> result10k <- pvclust(lung, method.dist="cor", method.hclust="average", nboot=10000)
Bootstrap (r = 0.5)... Done.
Bootstrap (r = 0.6)... Done.
Bootstrap (r = 0.7)... Done.
Bootstrap (r = 0.8)... Done.
Bootstrap (r = 0.9)... Done.
Bootstrap (r = 1.0)... Done.
Bootstrap (r = 1.1)... Done.
Bootstrap (r = 1.2)... Done.
Bootstrap (r = 1.3)... Done.
Bootstrap (r = 1.4)... Done.

It took us about four hours on our Intel Celeron (R) 2.53GHz Windows PC with 512MB RAM. This high time consumption is the primal reason why we recommend to test the program with nboot = 1000 at first. If a PC cluster system is available in your environment, computational time can considerably be reduced by using parPvclust, the parallel version of pvclust with the help of snow package.

Now let us see how the result changed:

> print(result10k, which=c(21, 31))

Cluster method: average
Distance      : correlation

Estimates on edges:

   au bp se.au se.bp      v      c  pchi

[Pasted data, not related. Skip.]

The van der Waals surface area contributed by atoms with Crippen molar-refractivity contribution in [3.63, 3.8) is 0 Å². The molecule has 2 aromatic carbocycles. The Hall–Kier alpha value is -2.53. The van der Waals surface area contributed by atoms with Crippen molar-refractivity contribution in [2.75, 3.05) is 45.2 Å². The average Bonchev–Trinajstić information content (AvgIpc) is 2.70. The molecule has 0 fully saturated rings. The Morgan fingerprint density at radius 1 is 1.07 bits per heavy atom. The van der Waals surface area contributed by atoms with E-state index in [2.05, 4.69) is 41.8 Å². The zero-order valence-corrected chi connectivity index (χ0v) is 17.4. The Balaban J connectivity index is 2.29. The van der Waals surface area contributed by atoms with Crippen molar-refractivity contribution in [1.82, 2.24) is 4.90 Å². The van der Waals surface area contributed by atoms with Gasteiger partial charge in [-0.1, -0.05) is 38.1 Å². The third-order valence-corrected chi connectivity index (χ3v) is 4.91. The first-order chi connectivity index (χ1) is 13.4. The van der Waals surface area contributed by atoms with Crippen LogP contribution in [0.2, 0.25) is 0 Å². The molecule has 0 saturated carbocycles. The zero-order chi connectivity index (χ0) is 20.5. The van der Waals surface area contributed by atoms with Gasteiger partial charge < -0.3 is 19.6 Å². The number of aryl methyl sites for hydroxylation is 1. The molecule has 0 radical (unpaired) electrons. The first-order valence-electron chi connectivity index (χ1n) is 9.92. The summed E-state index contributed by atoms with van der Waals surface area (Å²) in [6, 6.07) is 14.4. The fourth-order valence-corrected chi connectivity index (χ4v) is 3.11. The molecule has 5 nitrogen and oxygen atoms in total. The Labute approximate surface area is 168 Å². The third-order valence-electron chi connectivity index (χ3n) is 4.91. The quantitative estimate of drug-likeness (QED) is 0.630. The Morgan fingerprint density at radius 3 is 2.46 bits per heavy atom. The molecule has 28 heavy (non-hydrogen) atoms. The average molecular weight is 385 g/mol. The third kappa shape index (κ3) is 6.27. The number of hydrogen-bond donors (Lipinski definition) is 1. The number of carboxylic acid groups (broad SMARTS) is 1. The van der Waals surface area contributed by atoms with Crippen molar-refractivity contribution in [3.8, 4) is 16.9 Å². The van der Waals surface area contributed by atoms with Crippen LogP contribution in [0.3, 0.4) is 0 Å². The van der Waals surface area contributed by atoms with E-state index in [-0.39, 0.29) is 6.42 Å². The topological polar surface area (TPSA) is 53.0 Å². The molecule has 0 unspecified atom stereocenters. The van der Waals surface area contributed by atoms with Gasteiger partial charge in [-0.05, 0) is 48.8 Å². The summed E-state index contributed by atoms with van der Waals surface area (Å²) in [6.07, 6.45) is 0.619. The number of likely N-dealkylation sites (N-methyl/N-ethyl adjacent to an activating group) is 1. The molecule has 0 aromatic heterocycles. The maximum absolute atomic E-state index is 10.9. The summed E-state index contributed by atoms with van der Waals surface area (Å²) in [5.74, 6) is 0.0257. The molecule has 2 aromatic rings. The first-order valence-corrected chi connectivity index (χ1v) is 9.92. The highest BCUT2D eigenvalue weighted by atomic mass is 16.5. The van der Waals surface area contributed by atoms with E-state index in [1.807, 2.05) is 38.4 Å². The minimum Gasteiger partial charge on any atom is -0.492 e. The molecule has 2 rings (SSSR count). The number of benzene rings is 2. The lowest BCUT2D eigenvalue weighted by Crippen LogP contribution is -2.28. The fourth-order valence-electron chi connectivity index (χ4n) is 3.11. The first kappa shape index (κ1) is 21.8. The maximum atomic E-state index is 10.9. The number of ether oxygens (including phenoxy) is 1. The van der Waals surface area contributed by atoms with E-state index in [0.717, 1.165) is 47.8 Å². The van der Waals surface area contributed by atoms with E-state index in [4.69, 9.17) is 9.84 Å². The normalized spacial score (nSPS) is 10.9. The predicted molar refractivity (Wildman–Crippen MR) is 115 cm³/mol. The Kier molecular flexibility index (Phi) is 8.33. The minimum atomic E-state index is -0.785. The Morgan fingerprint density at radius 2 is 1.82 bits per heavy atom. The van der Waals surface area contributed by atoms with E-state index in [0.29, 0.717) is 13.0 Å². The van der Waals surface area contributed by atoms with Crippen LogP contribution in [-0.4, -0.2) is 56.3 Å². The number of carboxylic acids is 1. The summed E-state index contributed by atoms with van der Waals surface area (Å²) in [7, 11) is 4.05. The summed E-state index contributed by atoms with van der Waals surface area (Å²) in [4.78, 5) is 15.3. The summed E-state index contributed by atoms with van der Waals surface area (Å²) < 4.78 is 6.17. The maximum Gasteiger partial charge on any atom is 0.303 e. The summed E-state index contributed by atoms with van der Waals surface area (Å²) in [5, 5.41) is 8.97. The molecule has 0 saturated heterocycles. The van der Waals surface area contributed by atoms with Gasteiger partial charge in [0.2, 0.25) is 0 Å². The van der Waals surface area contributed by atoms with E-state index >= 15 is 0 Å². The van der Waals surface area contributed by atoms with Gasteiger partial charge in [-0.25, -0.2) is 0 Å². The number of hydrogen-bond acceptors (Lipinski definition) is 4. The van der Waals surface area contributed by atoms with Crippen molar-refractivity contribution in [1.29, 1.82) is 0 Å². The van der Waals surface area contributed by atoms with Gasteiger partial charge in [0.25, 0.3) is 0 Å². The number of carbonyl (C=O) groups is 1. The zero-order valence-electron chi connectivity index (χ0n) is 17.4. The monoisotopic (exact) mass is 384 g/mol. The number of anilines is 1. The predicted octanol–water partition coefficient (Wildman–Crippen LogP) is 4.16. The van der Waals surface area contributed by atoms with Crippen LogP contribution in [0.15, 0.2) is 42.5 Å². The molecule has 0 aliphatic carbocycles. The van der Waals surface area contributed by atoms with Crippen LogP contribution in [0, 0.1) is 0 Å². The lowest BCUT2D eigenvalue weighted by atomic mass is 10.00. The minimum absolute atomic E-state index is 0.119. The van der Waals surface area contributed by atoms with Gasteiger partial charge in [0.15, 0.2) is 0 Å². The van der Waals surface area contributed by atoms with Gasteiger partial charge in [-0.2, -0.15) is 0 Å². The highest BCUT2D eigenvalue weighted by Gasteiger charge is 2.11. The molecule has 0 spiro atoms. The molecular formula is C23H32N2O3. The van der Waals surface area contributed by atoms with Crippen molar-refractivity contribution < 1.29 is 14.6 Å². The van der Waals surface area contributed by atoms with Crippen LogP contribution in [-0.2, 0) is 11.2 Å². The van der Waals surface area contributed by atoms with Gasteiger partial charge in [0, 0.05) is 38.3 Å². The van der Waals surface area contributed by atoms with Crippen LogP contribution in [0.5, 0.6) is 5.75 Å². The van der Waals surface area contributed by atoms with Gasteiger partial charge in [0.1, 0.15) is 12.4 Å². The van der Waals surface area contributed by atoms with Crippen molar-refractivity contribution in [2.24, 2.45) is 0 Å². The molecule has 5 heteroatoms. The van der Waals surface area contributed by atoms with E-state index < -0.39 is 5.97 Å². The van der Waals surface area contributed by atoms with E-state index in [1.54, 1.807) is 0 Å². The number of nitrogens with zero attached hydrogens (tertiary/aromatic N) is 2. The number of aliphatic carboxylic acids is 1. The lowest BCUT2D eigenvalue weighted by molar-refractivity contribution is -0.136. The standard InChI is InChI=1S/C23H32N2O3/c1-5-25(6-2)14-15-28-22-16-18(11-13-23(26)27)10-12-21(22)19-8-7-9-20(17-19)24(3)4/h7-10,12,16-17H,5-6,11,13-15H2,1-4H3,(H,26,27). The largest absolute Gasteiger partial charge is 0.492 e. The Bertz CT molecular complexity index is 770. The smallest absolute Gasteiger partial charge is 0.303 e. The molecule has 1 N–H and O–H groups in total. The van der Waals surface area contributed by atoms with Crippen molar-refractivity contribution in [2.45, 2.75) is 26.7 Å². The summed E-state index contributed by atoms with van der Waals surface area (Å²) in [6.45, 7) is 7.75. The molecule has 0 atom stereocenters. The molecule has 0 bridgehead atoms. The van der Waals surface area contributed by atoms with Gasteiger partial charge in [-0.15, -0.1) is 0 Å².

21  1  1     0     0 -4.042 -0.104 0.771
31  1  1     0     0 -4.102 -0.172 0.635

AU p-values changed to 1 with standard errors 0. In need of more precise expression, the precision of values can be changed with digits option as:

> print(result10k, which=c(21, 31), digits=5)

Cluster method: average
Distance      : correlation

Estimates on edges:

        au      bp   se.au se.bp        v        c    pchi
21 0.99996 0.99998 0.00019 2e-05 -4.04168 -0.10436 0.77115
31 0.99996 0.99999 0.00025 2e-05 -4.10208 -0.17232 0.63527

This result suggests that the existence of these two clusters are strongly supported by data, with more than 99.9% confidence. We should also examine the standard errors of other clusters as well: